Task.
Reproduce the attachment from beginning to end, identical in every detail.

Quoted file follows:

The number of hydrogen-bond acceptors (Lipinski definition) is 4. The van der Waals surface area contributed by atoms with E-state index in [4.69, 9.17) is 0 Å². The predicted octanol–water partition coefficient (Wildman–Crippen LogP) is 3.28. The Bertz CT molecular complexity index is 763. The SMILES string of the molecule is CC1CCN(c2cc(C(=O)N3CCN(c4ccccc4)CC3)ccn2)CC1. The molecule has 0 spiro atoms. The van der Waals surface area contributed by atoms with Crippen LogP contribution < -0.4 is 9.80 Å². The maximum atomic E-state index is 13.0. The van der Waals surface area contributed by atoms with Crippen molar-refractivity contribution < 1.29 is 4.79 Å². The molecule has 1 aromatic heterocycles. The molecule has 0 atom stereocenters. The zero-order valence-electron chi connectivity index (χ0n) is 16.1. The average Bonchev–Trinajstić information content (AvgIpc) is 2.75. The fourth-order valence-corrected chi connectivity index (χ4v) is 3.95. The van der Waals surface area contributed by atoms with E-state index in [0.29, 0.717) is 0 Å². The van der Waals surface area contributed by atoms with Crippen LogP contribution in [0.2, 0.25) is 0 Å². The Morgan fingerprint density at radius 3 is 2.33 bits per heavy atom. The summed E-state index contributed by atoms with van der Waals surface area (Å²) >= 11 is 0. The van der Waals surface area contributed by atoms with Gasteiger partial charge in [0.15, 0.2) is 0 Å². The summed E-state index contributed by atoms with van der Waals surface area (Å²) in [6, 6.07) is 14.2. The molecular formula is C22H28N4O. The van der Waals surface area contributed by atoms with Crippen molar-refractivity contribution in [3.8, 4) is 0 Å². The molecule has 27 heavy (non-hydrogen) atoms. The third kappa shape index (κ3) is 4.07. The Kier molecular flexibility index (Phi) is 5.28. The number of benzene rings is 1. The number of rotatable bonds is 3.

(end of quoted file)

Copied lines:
The number of hydrogen-bond acceptors (Lipinski definition) is 4. The van der Waals surface area contributed by atoms with E-state index in [4.69, 9.17) is 0 Å². The predicted octanol–water partition coefficient (Wildman–Crippen LogP) is 3.28. The Bertz CT molecular complexity index is 763. The SMILES string of the molecule is CC1CCN(c2cc(C(=O)N3CCN(c4ccccc4)CC3)ccn2)CC1. The molecule has 0 spiro atoms. The van der Waals surface area contributed by atoms with Crippen LogP contribution < -0.4 is 9.80 Å². The maximum atomic E-state index is 13.0. The van der Waals surface area contributed by atoms with Crippen molar-refractivity contribution < 1.29 is 4.79 Å². The molecule has 1 aromatic heterocycles. The molecule has 0 atom stereocenters. The zero-order valence-electron chi connectivity index (χ0n) is 16.1. The average Bonchev–Trinajstić information content (AvgIpc) is 2.75. The fourth-order valence-corrected chi connectivity index (χ4v) is 3.95. The van der Waals surface area contributed by atoms with E-state index in [0.29, 0.717) is 0 Å². The van der Waals surface area contributed by atoms with Crippen LogP contribution in [0.2, 0.25) is 0 Å². The Morgan fingerprint density at radius 3 is 2.33 bits per heavy atom. The summed E-state index contributed by atoms with van der Waals surface area (Å²) >= 11 is 0. The van der Waals surface area contributed by atoms with Gasteiger partial charge in [0.15, 0.2) is 0 Å². The summed E-state index contributed by atoms with van der Waals surface area (Å²) in [6, 6.07) is 14.2. The molecular formula is C22H28N4O. The van der Waals surface area contributed by atoms with Crippen molar-refractivity contribution in [3.8, 4) is 0 Å². The molecule has 27 heavy (non-hydrogen) atoms. The third kappa shape index (κ3) is 4.07. The Kier molecular flexibility index (Phi) is 5.28. The number of benzene rings is 1. The number of rotatable bonds is 3.